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Our Coast’s Food: Banana Pudding

Years ago, I found myself standing in a Piggly Wiggly check-out line behind the owner of a popular country cooking restaurant in Jacksonville. She purchased just two ingredients: a mound of well-ripened bananas and boxes of Nilla Wafers, leaving no doubt as to what was on the dessert menu that day: ’nana puddin’.

Attend a family reunion, church supper, holiday gathering or funeral wake in eastern North Carolina you’re bound to see a big pan of banana pudding. The soft, sweet custard full of banana flavor melts its typical Nilla Wafer crust as quickly as it does Southerners’ hearts.

Banana pudding: The soft, sweet custard full of banana flavor melts its typical Nilla Wafer crust as quickly as it does Southerners' hearts. Photo: Liz Biro

A parfait of banana pudding like this one can be commonly found at family reunions, church suppers, holiday gatherings or funeral wakes in eastern North Carolina. Photo: Liz Biro

Try to forget instant pudding layered with store-bought vanilla wafers and frozen whipped topping. Yes, it tastes good, and it is an approved substitute among many Southern cooks, but it’s not real banana pudding.

Many eastern North Carolinians remember their grandmothers’ banana puddings as homemade baked custards wearing meringue crowns. The dessert is kin to British milk puddings of the 1800s.

Early in America’s history, importing bananas from the faraway tropics to American shores was an expensive undertaking. Around the 1870s, two American entrepreneurs focused on shipping bananas from the Caribbean to Boston, New York and New Orleans. A decade later, banana recipes showed up in American cookbooks. By the early 1900s, many listed banana pudding, a dessert that satisfied Southern sweet-tooths.

Around the 1950s, quick recipes using convenience products replaced meringue-topped, homemade banana puddings. After all, lots could go wrong with the old recipes. The custard might be soupy, the meringue spongy. Cooks embraced instant banana pudding in packages that required simply adding milk and stirring before pouring the mixture over packaged vanilla cookies lining a pan. The garnish? Cool Whip, of course.

Nowadays, easy banana pudding recipes rule, but every now and then, it’s nice to compromise with a past-meets-present version. Top it with fresh whipped cream instead of meringue if you’d like.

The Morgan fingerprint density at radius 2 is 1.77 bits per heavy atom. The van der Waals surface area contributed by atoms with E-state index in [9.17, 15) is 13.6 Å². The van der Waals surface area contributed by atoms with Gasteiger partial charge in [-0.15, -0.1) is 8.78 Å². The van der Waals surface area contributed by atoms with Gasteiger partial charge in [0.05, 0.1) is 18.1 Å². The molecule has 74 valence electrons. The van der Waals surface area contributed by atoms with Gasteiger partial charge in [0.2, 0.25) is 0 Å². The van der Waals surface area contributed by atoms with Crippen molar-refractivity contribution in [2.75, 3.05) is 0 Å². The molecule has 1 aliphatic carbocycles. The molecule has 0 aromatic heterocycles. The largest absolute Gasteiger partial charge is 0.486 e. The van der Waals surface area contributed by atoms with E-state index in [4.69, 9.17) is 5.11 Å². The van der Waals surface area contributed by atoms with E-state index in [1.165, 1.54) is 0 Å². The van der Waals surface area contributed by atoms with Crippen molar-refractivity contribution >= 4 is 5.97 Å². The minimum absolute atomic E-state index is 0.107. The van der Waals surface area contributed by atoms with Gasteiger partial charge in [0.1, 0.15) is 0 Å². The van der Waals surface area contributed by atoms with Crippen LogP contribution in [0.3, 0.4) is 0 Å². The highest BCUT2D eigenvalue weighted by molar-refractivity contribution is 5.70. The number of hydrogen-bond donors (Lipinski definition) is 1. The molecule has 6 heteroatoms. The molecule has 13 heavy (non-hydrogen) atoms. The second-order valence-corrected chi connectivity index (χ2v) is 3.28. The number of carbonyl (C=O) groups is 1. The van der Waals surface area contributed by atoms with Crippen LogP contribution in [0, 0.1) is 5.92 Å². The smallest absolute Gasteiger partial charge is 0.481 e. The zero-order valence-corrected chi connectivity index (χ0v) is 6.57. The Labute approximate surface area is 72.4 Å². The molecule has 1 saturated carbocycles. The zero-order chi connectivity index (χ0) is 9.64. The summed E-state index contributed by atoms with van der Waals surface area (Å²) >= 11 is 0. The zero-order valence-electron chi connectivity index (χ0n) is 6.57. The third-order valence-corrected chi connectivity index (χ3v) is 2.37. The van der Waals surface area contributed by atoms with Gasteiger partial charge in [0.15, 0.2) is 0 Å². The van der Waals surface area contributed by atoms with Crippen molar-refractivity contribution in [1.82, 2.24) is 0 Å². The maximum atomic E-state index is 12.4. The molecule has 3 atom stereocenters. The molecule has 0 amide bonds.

Old-fashioned Banana Pudding With Custard and Meringue

For pudding:

3/4 cup sugar

1/3 cup all-purpose flour

Dash of salt

3 egg yolks

1 3/4 cups milk

1 teaspoon vanilla extract

6 ripe bananas, sliced

About 18 vanilla wafers

For the meringue:

4 egg whites

1/4 teaspoon cream of tartar

6 tablespoons sugar

½ teaspoon vanilla extract

Prepare pudding: In a double-boiler over simmering water, mix sugar, flour and salt. Beat egg yolks and combine with milk. Add yolks and milk to sugar mixture, stirring constantly to blend well. Cook uncovered, stirring frequently, for 10 to 15 minutes, until mixture thickens. Remove from heat and stir in vanilla.

In a Pyrex loaf pan, spread one-third of the cooked custard. Top with one-third of bananas, then one-third of vanilla wafers. Repeat for two additional layers or more, if ingredients permit.

Prepare meringue: Preheat the oven to 350 degrees.

In a mixing bowl, beat egg whites until frothy with an electric mixer. Add cream of tartar. Continue beating until the whites stand in soft peaks that fall over when the beater is removed. Then beat in the sugar a tablespoon at a time. After all sugar is used, beat in the vanilla.

Assemble pudding: Spread meringue over the pudding, covering the entire surface and the edges of the pan. Bake for about 15 minutes or until meringue is slightly browned. Refrigerate until ready to serve. Serves 4 to 6.

About the Author

Liz Biro

Liz and her family came to North Carolina for the expansive beaches, friendly atmosphere and fresh seafood. Since arriving as a child, she’s never looked back at her native New Jersey. A journalist for 25 years, she's covered everything from local fisheries to politics. Liz left it all behind for a while to become a chef and run her own catering company. Today, she writes about food and dining for the Indianapolis Star and for Coastal Review.